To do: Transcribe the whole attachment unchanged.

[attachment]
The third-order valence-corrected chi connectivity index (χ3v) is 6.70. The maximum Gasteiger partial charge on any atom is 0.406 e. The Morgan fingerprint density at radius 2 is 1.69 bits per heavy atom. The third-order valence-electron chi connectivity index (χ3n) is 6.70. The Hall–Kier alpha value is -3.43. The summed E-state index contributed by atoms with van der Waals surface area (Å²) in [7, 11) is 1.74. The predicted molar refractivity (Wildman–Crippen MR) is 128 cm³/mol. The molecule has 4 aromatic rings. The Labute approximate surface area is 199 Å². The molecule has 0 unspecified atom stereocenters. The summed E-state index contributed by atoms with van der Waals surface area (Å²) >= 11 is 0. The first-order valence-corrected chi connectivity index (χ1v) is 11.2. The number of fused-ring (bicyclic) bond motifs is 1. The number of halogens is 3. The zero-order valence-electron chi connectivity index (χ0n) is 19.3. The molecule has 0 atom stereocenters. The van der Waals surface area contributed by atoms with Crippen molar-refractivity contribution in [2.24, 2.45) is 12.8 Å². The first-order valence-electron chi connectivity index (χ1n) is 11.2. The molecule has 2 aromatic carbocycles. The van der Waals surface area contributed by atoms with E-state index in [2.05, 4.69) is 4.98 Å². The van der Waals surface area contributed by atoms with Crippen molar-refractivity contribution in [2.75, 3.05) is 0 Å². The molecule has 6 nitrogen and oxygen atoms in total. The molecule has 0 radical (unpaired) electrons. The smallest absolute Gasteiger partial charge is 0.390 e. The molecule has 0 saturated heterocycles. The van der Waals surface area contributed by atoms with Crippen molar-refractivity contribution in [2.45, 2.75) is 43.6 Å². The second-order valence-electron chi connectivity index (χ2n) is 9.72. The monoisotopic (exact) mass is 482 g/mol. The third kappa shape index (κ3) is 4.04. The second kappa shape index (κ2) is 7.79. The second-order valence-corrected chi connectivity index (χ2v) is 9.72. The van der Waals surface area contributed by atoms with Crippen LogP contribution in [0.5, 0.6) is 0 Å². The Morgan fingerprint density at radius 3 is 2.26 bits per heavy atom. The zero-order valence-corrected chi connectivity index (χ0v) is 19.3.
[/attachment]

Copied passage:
The third-order valence-corrected chi connectivity index (χ3v) is 6.70. The maximum Gasteiger partial charge on any atom is 0.406 e. The Morgan fingerprint density at radius 2 is 1.69 bits per heavy atom. The third-order valence-electron chi connectivity index (χ3n) is 6.70. The Hall–Kier alpha value is -3.43. The summed E-state index contributed by atoms with van der Waals surface area (Å²) in [7, 11) is 1.74. The predicted molar refractivity (Wildman–Crippen MR) is 128 cm³/mol. The molecule has 4 aromatic rings. The Labute approximate surface area is 199 Å². The molecule has 0 unspecified atom stereocenters. The summed E-state index contributed by atoms with van der Waals surface area (Å²) >= 11 is 0. The first-order valence-corrected chi connectivity index (χ1v) is 11.2. The number of fused-ring (bicyclic) bond motifs is 1. The number of halogens is 3. The zero-order valence-electron chi connectivity index (χ0n) is 19.3. The molecule has 0 atom stereocenters. The van der Waals surface area contributed by atoms with Crippen molar-refractivity contribution in [2.24, 2.45) is 12.8 Å². The first-order valence-electron chi connectivity index (χ1n) is 11.2. The molecule has 2 aromatic carbocycles. The van der Waals surface area contributed by atoms with E-state index in [2.05, 4.69) is 4.98 Å². The van der Waals surface area contributed by atoms with Crippen molar-refractivity contribution in [2.75, 3.05) is 0 Å². The molecule has 6 nitrogen and oxygen atoms in total. The molecule has 0 radical (unpaired) electrons. The smallest absolute Gasteiger partial charge is 0.390 e. The molecule has 0 saturated heterocycles. The van der Waals surface area contributed by atoms with Crippen molar-refractivity contribution in [2.45, 2.75) is 43.6 Å². The second-order valence-electron chi connectivity index (χ2n) is 9.72. The monoisotopic (exact) mass is 482 g/mol. The third kappa shape index (κ3) is 4.04. The second kappa shape index (κ2) is 7.79. The second-order valence-corrected chi connectivity index (χ2v) is 9.72. The van der Waals surface area contributed by atoms with Crippen LogP contribution in [0.5, 0.6) is 0 Å². The Morgan fingerprint density at radius 3 is 2.26 bits per heavy atom. The zero-order valence-corrected chi connectivity index (χ0v) is 19.3.